Visiting The Pantheon In Rome

Visiting the Pantheon in Rome was something that happened by accident.

You see, I do this thing where I don’t really research places I’m going to. I’ll have a brief look at the weather so I know what to pack, put out a few messages to foodie friends to see if there are any restaurants that I shouldn’t miss and… Well… That’s kind of it.

I know, I know, I should plan better.
But to be honest I avoid it because I like learning about things in retrospect.
I like learning about the intricacies of a place after I’ve seen it with my own eyes.
I like discovering what things were actually used for, after making up my own assumptions.

I don’t know why I work this way, it’s just how it is.
Set itineraries have always felt too strict and so my travel style developed into one where I wander and hope for the best. It usually works out pretty well and this was no exception because as S and I were roaming through the streets whilst looking for a shop to buy a bottle of water from, we ended up stood outside the Pantheon… Together with hundreds of other people.

Man, oh man, was that queue long.

Waiting in that queue without provisions seemed like a terrible idea, so we nabbed a bottle of water and some snacks, before venturing into the square to find the end of the queue. Trails of people stood orderly around each other until the queue disintegrated into chaos, winding backwards and forwards upon itself until there was no way to tell where the queue ended and passersby began.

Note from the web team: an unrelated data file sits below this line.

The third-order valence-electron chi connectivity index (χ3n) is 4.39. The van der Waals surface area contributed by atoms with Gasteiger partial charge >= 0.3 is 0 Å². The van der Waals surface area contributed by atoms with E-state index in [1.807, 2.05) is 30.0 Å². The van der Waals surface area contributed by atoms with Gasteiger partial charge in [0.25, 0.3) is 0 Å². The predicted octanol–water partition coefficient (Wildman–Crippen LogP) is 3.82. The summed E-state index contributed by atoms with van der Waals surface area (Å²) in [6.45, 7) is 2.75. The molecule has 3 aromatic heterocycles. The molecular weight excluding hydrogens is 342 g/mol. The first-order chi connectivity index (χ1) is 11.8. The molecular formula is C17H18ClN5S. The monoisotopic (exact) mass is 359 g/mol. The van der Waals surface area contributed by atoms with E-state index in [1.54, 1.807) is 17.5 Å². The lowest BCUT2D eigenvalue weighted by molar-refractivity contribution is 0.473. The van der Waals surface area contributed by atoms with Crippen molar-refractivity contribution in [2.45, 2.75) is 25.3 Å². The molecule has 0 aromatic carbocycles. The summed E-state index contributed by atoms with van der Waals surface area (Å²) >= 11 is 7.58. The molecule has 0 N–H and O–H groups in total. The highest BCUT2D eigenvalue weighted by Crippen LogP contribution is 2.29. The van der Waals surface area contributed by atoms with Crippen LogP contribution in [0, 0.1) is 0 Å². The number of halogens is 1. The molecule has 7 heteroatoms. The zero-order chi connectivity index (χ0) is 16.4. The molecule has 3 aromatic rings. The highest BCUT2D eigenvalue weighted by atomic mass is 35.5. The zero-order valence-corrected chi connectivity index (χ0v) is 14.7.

So I did something I have never done…
I joined the group of people who had formed their own queue.
At the front, instead of waiting for hours.

I KNOW.
WHAT TERRIBLE BEHAVIOUR.

I still feel guilty because I literally never queue jump. It feels entitled and well, I’m English, you all know how us Brits love a queue. But seriously, I couldn’t make heads nor tails of the mess that was supposed to be a queue, so I did it.

Rumour has it, that the Pantheon is the most influential and well-preserved building from Ancient Rome. This interested me because I’m from a Roman city myself, but the most preserved elements there are the cathedral and some old walls.

Significantly less exciting.

The Pantheon, however, is much more majestic. It was assumed that the Pantheon was a former temple, but now it’s a church – something I was reminded of when I got to the entry point as I was told I needed to cover up. I was taken aback because I was wearing trousers, a cami and a blazer, so was significantly covered. But it was fine because I always carry a scarf just incases.

A blanket, a pillow – a disguise for your clavicle… Scarves have a multitude of uses, so it’s always worth carrying one!

The Pantheon was built many moons ago. Rumour has it that the original Pantheon was built and dedicated to Romulus (the mythological founder) after he ascended to heaven from the site, but the exact age remains unknown. However, it’s assumed by historians that Agrippa (Emperor Augustus’ right-hand man) built the first Pantheon in 27 BC.

Buuuuuut then it burned in the great fire in 80 AD.
And then it was rebuilt, struck by lightning and burned again in 110 AD.